December 2, 2019 / Abbie Baynes  / 

Rouleur Classic is an annual event for both Spring and our client, Polartec, who design technical fabrics that offer a range of qualities from breathable waterproof protection to cooling capabilities, on-the-go warmth and everything in between.  They are perfect for British cyclists.

For those who don’t know, Rouleur Classic has quickly become the go-to exhibition and showcase attracting some of cycling’s biggest stars like Eddy Merckx, Alberto Contador, Bradley Wiggins and Greg LeMond among others.

Organiser, Nick Christian, wrote in their wrap-up blog that nowhere else do you get to see, “Two legends of cycling, a hero and his own hero – but more importantly two great friends – relate a career’s worth of memories and shared times. Sir Bradley Wiggins and Sean Yates were chatting in front of an audience of hundreds, yes, but with no-one else on stage to pierce the intimacy, it was as candid and intimate a session as we’ve ever had at the show.”

Its prestige reputation and ability to attract the greatest and the best from the world of cycling is why Polartec has chosen to exhibit these last four years. In 2019, Abbie and Naomi from Spring went along to run the Polartec booth. Here’s what they learnt:


Go to the public, don’t wait for them to come to you. If you don’t have a tangible product on your stand which people can easily pick up and touch, then many of the attendees will simply throw you a smile and walk on. The key is to engage with people before they even get a chance to walk past.

“We were giving away Polartec NeoShell hats and we had a photobooth that printed off photo strips allowing us to introduce ourselves and the brand before getting them involved in our activations,” say Abbie and Naomi. “It was a great way to establish a relationship quickly. Nine times out of ten they’d then ask about Polartec.”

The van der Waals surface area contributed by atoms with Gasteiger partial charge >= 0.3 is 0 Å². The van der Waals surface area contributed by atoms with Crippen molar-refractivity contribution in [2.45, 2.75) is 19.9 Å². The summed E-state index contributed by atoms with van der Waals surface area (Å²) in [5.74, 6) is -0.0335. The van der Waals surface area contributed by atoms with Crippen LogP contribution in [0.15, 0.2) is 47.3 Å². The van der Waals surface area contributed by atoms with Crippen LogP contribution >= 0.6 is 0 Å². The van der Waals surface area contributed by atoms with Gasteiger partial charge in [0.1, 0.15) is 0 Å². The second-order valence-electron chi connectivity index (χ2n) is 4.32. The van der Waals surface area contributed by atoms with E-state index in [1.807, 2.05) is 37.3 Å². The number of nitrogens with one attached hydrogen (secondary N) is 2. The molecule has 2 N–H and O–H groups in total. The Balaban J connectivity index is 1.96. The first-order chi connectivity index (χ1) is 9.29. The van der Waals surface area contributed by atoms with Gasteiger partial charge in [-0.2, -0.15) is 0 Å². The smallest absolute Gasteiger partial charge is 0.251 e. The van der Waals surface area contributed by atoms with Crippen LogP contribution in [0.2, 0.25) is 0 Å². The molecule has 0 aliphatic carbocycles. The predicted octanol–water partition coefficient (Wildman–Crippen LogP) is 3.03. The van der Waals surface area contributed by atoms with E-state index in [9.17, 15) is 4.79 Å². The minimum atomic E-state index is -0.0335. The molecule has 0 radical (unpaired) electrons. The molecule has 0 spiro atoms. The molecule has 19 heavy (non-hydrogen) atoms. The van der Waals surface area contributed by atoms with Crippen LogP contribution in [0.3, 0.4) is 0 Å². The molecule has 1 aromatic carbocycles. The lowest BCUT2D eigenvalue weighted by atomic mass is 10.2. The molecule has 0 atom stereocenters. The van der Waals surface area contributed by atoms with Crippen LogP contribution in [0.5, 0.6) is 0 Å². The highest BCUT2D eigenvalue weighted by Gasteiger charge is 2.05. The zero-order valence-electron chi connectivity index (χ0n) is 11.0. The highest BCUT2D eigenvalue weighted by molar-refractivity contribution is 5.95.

Make sure you’re well-rested and don’t underestimate the benefits of a break. When working events, you’re usually standing and talking to people for nine to 12 hours a day – which isn’t easy when you’re used to being in an office! This can have a knock-on effect on your feet and your voice. As tempting as it may be to go out in the town in the evening, make sure you’re having some quiet, wind-down time and enough sleep in between exhibition days.

The same goes for a break – utilise this time by going for a walk, listening to some upbeat music and having something to eat. You’ll feel so much better once you’re back and this will show.


Comfort is key. Whilst it’s tempting to opt for your favourite gear at events, make sure it’s comfortable and practical. Platform heels are no use if you’re standing for 10 hours straight and a white jumper won’t work if you’re carrying dusty boxes.


Make sure you feel confident with the product or brand you’re representing so you’re reiterating the right information to the public. You need to be able to answer questions, otherwise you will quickly lose the interest of the crowds around you. If you don’t know much about who or what you are representing then it’s very hard to become enthused about it and pass that enthusiasm onto other people – and that’s exactly what you need to be doing and why you’re there.